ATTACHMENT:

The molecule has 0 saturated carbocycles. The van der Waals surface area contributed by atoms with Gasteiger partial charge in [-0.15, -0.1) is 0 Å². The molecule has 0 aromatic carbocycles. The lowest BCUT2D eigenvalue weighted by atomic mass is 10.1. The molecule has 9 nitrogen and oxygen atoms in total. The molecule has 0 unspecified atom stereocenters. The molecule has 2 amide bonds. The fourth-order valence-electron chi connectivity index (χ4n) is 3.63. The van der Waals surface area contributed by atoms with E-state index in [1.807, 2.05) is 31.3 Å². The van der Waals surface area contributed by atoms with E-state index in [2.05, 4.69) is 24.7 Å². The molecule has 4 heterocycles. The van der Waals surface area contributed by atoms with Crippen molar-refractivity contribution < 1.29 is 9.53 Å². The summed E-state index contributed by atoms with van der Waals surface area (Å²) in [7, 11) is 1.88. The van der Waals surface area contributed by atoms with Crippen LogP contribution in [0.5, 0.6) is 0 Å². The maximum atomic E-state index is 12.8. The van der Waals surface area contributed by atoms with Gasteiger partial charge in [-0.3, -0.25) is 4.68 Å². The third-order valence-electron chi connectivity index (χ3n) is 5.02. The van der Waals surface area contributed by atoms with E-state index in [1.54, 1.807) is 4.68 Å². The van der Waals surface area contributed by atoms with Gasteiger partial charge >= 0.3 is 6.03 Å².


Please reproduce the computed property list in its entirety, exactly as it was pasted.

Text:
The molecule has 0 saturated carbocycles. The van der Waals surface area contributed by atoms with Gasteiger partial charge in [-0.15, -0.1) is 0 Å². The molecule has 0 aromatic carbocycles. The lowest BCUT2D eigenvalue weighted by atomic mass is 10.1. The molecule has 9 nitrogen and oxygen atoms in total. The molecule has 0 unspecified atom stereocenters. The molecule has 2 amide bonds. The fourth-order valence-electron chi connectivity index (χ4n) is 3.63. The van der Waals surface area contributed by atoms with E-state index in [1.807, 2.05) is 31.3 Å². The van der Waals surface area contributed by atoms with E-state index in [2.05, 4.69) is 24.7 Å². The molecule has 4 heterocycles. The van der Waals surface area contributed by atoms with Crippen molar-refractivity contribution < 1.29 is 9.53 Å². The summed E-state index contributed by atoms with van der Waals surface area (Å²) in [7, 11) is 1.88. The van der Waals surface area contributed by atoms with Crippen LogP contribution in [0.5, 0.6) is 0 Å². The maximum atomic E-state index is 12.8. The van der Waals surface area contributed by atoms with Gasteiger partial charge in [-0.3, -0.25) is 4.68 Å². The third-order valence-electron chi connectivity index (χ3n) is 5.02. The van der Waals surface area contributed by atoms with E-state index in [1.54, 1.807) is 4.68 Å². The van der Waals surface area contributed by atoms with Gasteiger partial charge >= 0.3 is 6.03 Å².